Nickelback “Get Rollin'” Album Review

Get Rollin’


  • Genre: Rock
  • Date: 18 Nov, 2022
  • Content: explicit
  • Region: USA
  • Track(s): 11
  • ℗ 2022 Nickelback II Productions, Inc. under exclusive license to BMG Rights Management (US) LLC

“Get Rollin'” is a carefree party album that doesn’t take itself too seriously but still retains the anthems that have been carefully built. The heavier tracks have a danceable swagger because to Kroeger’s discovery of a lyrical cadence. Vocalist Chad Kroeger and guitarist Ryan Peake produced and engineered the group’s self-made album. The album is consistent with what you would anticipate from Nickelback on the one hand, but the band also allows for certain left turns. Now that Nickelback finally manages itself, it has the freedom to choose its own pace.

Album Cover Art

Nickelback &Quot;Get Rollin'&Quot; Album Review, Yours Truly, Reviews, March 2, 2024

Giving beach vibes, the album cover features palm trees, ocean waves and an animated yellow bus on the move as illustrated by the beach sand and gust of wind flirting with the back tyres.

Tracks and Features

The album’s opening track, “San Quentin,” was influenced by a conversation Kroeger had with one of the prison’s wardens at a Guy Fieri birthday party. It is the band’s most precise hard-rocker in a long time. The riffs are epic, the harmonies are tight, and it’s fun. On Get Rollin’, there aren’t many guitar solos, but when there are, Kroeger’s fretboard technique is remarkable. Daniel Adair on drums and Mike Kroeger on bass form a tight rhythm section.

On the Nickelback hard-rock spectrum, the down-tuned rocker “Skinny Little Missy” sits midway between Feed the Machine and No Fixed Address. The song succeeds for many of the same reasons as “San Quentin” did. The scorching guitars, pounding drums, and Kroger’s solemn delivery are all pushed up to the maximum, leaving no space for nuance. The tone shifts for the wistful acoustic song “Those Days,” which is related to the band’s other radio-friendly hits like “Photograph” and “Someday.” Despite the common features, Kroeger has the skill to differentiate it enough.

“High Time,” a southern rock tune, is unique in the group’s discography. Although the group has experimented with Country music in the past, this is the deepest South the group has ever visited; think of a mix of Willie Nelson, Lynyrd Skynyrd, and Nickelback. As Kroeger sings about jumping into a van and lighting up for a weed-infused road trip, his country drawl takes some getting used to. It’s entertaining, never gets old, and could be a good musical direction for the group to pursue in the future.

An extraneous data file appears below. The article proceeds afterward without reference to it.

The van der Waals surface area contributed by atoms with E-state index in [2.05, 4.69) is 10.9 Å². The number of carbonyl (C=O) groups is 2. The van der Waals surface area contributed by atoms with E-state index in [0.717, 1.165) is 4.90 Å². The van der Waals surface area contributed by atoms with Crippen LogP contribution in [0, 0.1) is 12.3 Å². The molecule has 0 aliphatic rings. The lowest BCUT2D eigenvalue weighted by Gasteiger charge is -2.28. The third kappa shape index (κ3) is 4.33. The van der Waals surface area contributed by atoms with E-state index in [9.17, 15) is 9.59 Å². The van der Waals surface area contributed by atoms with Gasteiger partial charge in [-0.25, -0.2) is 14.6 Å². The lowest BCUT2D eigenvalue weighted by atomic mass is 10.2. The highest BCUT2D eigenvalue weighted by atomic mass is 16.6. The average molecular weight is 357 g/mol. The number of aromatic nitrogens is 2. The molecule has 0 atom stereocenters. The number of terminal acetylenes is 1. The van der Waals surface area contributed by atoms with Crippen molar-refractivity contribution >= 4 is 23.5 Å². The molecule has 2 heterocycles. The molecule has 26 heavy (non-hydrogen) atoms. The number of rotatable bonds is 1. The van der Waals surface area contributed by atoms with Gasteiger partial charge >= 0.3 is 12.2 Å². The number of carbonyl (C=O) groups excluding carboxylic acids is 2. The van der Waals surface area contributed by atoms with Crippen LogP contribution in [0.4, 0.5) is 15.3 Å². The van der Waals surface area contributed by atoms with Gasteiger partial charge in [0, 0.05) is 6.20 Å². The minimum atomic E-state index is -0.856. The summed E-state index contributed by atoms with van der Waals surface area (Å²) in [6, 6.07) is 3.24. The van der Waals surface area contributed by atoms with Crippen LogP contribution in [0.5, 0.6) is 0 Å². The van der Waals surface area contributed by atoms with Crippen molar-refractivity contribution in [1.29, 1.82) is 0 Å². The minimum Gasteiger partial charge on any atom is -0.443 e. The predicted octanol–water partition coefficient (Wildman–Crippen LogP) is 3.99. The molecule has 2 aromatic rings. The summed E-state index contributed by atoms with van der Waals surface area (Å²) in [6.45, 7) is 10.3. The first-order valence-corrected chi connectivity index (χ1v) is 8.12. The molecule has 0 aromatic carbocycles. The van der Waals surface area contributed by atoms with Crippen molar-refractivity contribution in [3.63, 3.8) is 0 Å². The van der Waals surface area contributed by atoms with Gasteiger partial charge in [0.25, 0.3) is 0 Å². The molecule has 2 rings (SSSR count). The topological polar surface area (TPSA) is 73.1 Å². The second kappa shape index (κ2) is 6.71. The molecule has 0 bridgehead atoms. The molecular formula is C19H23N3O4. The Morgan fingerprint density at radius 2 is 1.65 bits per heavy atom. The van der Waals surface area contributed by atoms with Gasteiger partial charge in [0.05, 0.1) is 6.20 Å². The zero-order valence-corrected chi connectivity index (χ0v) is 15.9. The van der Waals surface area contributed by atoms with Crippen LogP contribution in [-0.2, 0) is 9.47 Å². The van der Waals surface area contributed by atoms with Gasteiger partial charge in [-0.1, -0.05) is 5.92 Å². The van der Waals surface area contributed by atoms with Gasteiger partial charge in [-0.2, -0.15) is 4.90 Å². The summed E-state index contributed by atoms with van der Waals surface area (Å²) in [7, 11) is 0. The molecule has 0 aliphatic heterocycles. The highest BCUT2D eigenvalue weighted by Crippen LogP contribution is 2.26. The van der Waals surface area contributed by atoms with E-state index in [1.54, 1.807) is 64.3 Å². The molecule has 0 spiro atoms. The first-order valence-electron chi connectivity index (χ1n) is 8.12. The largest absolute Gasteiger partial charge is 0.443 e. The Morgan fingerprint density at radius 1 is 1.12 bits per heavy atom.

“Vegas Bomb,” a required drinking song, is exactly what you might imagine it to be: rock & roll, sex, and drugs through the lens of a crazy night in Sin City. It borrows elements from 1980s rock songs, from the gang vocals to the quick fret work. The light and lyrical song “Tidal Wave” uses the metaphor of ocean surfing to describe a love story. Peake plays the guitar with a lot of room, while Kroeger adds beautiful, full harmonies. In every way, “Does Heaven Even Know” is a lighters-up power ballad. Although the songwriting is more genuine, it shares some of the Country aesthetics of “High Time.”

With its acoustic-meets-distortion sound and Kroeger’s layered vocals, “Steel Still Rusts”‘s bluesy stomp reminds one of Alice In Chains. The mid-tempo rocker “Horizon,” which has the most contagious lyrics on the record, finds the vocalist returning to the sea. The song “Standing In The Dark” resumes the action. It is cheerful yet not based on heavy riffs or music, but rather on energy and singing.

The appropriately-named “Just One More,” a smooth, gloomy rocker with Kroeger’s echoing vocals, serves as the band’s coda to Get Rollin’. The album’s finale most closely resembles Nickelback’s early tracks while incorporating beautiful, contemporary production.


1 San Quentin 3:31
2 Skinny Little Missy 3:37
3 Those Days 3:39
4 High Time 3:54
5 Vegas Bomb 3:45
6 Tidal Wave 3:32
7 Does Heaven Even Know You’re Missing? 3:43
8 Steel Still Rusts 4:27
9 Horizon 3:15
10 Standing In The Dark 4:01
11 Just One More 3:38

Album Theme

Realness in its raw form was expressed throughout the album as well as tackling societal issues.

Production Credits

Chad Kroeger, Chris Baseford, Daniel Adair, Mike Kroeger & Ryan Peake produced the album.


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